We may be half a century on  from the creation of these two ballets, and ballet training and technique may have moved to a different level – not a higher one, but somewhere else. Neither creation was intended as a technical exercise which would be extended over the years; both were about capturing a particular moment, a snapshot of a specific group of dancers, doing what they did most beautifully. Should these ballets not be performed any more, those who weren’t around first time miss out, but even when they are performed now, we are deprived of what they were intended to be: they were of their time, and there they shall remain.

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Playing It Safe

Programming is an issue for ballet companies of all sizes; but the choice between running work that will guarantee an audience and an unfamiliar ballet is more than an economic decision – it brings into question the purpose of a company’s existence. To avoid becoming yet another irrelevant vehicle for diluted versions of the Petipa classics, companies must take the unmarked path: a little bravery can go a long way.

The basic purpose of a ballet company is to entertain; this is by no means an attempt to undermine the art of ballet – a majority of the audience are there for the escapism and have no academic interest in what is happening on stage. In a competitive field, such as that of theatre, ensuring quality is paramount – in ballet, this means engaging the services of trained professionals, and paying them commensurately.

Once money becomes involved, art loses its purity of purpose and takes on a commercial edge. Regardless of the funding status of companies – in Europe, many are lucky enough to be state subsidised, unlike in the U.S. or Japan, for instance, where private sponsorship and philanthropy is big business – box office numbers are the most important statistic; if seats aren’t being filled, the operation isn’t viable. Those audience members looking for some escapism courtesy of what is widely known as ballet – that magical land full of swans, sylphs and sugar plums – will come to see a production they’ve seen before or at least heard of: to get full theatres, companies are under pressure to mount recognisable, respected work. Respect and recognition from within and from without the ballet community mean very different things.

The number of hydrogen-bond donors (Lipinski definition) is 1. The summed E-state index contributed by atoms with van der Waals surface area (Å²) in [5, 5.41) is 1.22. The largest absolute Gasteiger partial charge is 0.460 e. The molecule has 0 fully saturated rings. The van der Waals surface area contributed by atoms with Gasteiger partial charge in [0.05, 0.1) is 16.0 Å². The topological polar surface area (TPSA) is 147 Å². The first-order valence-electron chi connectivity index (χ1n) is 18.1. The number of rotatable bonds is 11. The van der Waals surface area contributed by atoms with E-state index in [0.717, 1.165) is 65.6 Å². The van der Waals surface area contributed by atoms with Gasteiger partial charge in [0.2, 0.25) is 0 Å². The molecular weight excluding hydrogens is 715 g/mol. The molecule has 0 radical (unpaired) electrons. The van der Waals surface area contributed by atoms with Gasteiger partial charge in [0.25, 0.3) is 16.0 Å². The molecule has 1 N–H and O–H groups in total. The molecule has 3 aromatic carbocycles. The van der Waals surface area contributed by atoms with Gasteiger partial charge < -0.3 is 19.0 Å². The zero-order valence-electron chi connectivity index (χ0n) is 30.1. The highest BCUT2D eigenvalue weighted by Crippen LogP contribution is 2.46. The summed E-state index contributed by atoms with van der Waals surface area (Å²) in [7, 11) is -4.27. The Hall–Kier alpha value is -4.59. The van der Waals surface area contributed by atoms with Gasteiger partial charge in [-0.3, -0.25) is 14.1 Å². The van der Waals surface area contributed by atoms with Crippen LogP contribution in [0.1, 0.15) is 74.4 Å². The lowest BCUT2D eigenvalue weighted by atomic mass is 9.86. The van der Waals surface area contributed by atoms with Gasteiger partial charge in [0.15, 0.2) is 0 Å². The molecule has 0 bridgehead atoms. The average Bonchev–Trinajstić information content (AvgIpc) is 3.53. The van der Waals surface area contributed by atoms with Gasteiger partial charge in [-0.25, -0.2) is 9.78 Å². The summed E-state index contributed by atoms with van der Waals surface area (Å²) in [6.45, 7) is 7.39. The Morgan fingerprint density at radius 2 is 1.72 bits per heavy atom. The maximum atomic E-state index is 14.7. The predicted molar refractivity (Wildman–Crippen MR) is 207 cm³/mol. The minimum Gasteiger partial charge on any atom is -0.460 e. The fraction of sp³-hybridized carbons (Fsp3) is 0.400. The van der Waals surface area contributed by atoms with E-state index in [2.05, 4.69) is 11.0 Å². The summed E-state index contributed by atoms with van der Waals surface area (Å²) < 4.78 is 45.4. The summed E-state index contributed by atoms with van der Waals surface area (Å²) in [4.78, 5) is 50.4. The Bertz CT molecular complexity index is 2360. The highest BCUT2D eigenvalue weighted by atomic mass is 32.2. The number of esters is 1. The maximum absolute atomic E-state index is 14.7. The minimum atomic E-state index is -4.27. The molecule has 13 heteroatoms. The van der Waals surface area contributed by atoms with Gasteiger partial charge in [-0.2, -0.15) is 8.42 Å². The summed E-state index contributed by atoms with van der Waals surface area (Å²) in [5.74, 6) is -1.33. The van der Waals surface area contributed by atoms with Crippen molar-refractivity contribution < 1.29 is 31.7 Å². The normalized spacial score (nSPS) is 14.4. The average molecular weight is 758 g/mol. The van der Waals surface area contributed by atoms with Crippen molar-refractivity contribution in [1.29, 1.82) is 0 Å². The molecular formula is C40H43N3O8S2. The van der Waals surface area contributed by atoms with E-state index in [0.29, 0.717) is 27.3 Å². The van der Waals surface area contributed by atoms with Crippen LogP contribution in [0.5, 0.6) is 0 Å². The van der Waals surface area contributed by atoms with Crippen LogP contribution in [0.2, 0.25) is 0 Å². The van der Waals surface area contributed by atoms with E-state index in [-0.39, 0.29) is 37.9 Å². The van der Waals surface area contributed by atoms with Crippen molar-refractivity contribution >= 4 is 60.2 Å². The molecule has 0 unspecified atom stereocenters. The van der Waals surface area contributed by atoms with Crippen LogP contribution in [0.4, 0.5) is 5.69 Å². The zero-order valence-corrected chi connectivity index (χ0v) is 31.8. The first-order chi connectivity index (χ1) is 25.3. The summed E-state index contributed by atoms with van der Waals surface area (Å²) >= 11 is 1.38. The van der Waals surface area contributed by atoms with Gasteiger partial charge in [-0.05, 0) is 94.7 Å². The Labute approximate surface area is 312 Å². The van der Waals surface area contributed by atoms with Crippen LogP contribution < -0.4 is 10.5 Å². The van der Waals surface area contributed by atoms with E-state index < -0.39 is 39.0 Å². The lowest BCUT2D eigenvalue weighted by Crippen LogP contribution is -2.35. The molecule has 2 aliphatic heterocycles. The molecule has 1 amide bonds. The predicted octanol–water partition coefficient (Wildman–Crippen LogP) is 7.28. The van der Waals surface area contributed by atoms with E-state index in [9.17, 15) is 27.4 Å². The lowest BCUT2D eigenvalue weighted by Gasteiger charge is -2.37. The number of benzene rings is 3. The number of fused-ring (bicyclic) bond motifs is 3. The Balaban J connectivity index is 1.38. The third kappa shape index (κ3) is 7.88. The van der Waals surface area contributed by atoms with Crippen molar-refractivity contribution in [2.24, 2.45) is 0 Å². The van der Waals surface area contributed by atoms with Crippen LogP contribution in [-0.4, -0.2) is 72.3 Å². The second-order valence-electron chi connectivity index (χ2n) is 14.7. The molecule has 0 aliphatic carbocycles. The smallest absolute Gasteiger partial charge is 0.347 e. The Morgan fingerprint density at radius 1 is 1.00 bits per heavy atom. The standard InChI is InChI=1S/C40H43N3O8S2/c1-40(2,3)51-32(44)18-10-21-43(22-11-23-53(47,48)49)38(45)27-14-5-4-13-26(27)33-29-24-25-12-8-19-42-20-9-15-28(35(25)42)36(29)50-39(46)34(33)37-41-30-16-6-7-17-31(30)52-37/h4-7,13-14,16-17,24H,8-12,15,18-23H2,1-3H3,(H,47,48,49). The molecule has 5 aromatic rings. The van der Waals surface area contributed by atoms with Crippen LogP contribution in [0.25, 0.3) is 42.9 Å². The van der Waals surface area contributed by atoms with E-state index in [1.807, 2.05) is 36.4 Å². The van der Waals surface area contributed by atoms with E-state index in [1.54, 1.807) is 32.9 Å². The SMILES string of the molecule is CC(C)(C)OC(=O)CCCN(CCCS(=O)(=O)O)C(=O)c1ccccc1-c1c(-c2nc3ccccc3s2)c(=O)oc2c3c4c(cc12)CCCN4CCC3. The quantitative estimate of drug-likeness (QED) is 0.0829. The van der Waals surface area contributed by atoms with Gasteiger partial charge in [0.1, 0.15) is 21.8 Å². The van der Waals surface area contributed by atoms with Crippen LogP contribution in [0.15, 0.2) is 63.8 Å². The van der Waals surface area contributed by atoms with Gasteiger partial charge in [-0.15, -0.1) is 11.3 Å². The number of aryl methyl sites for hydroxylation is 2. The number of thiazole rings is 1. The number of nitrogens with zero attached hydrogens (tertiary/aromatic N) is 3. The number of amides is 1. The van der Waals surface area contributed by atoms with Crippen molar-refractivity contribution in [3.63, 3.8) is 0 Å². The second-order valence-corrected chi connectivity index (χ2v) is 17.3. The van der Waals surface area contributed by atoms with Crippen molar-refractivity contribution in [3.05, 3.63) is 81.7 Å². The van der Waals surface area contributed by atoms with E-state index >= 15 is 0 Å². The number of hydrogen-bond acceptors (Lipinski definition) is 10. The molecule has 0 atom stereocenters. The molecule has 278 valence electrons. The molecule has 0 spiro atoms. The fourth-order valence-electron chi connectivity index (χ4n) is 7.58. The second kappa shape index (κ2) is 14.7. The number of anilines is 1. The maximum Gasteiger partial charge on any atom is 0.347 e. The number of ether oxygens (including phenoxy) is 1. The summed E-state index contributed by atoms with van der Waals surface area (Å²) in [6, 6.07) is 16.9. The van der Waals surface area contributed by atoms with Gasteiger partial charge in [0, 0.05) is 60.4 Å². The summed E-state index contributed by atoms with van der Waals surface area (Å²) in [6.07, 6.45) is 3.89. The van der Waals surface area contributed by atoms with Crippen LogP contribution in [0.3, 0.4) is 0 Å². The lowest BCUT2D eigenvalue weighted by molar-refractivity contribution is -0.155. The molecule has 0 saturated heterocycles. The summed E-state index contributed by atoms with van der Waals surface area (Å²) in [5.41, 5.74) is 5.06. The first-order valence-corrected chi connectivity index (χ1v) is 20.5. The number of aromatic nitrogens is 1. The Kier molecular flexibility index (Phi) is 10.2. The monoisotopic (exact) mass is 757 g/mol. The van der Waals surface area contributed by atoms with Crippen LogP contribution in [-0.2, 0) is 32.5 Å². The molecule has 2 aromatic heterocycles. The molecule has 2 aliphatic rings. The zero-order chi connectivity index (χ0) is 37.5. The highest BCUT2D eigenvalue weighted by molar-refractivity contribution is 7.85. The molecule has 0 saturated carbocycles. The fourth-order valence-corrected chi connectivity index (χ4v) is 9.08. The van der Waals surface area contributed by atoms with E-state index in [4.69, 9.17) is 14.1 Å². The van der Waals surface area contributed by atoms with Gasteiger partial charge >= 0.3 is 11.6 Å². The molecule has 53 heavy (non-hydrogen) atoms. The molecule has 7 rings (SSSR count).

Repeatedly sold out performances of the classics are hard evidence of what draws in the crowds. However, ballet companies must present new work if they are to retain any artistic relevance. Commissioning a brand new ballet represents a huge financial risk – not only will sales for the period of programming suffer, but sets and costumes will remain unused. The Royal Ballet presented Twyla Tharp’s Mr. Worldly Wise in 1995 and such was its commercial failure that no new full-length narrative ballets were created again until Christopher Wheeldon’s Alice in Wonderland in 2011 – the latter, which drew rave reviews, was indeed a success at the box office, if not offering much novelty with its choreography. Generally new work comprises a third of a triple bill – almost as if the other two older works are being used as bait to lure the apprehensive audience.

Decision makers in companies have a difficult job. In order to mount work and employ dancers of high quality, they need to generate sufficient revenue. To develop new audiences, however, they need to get people talking: maybe Mr. Worldly Wise wasn’t the best ballet of ’95, but it certainly got a reaction.

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It’s Tough At The Top

The majority of dance company directors have served their time as senior dancers, whether in the company they now head, or another. If history has taught us anything it’s us that being a good dancer has little bearing on one’s capacity as an effective director. There is no well-worn track to such a position; most directors take their own route, but the most successful ones are those that strike the right balance between being responsible, savvy, sensitive and knowledgeable.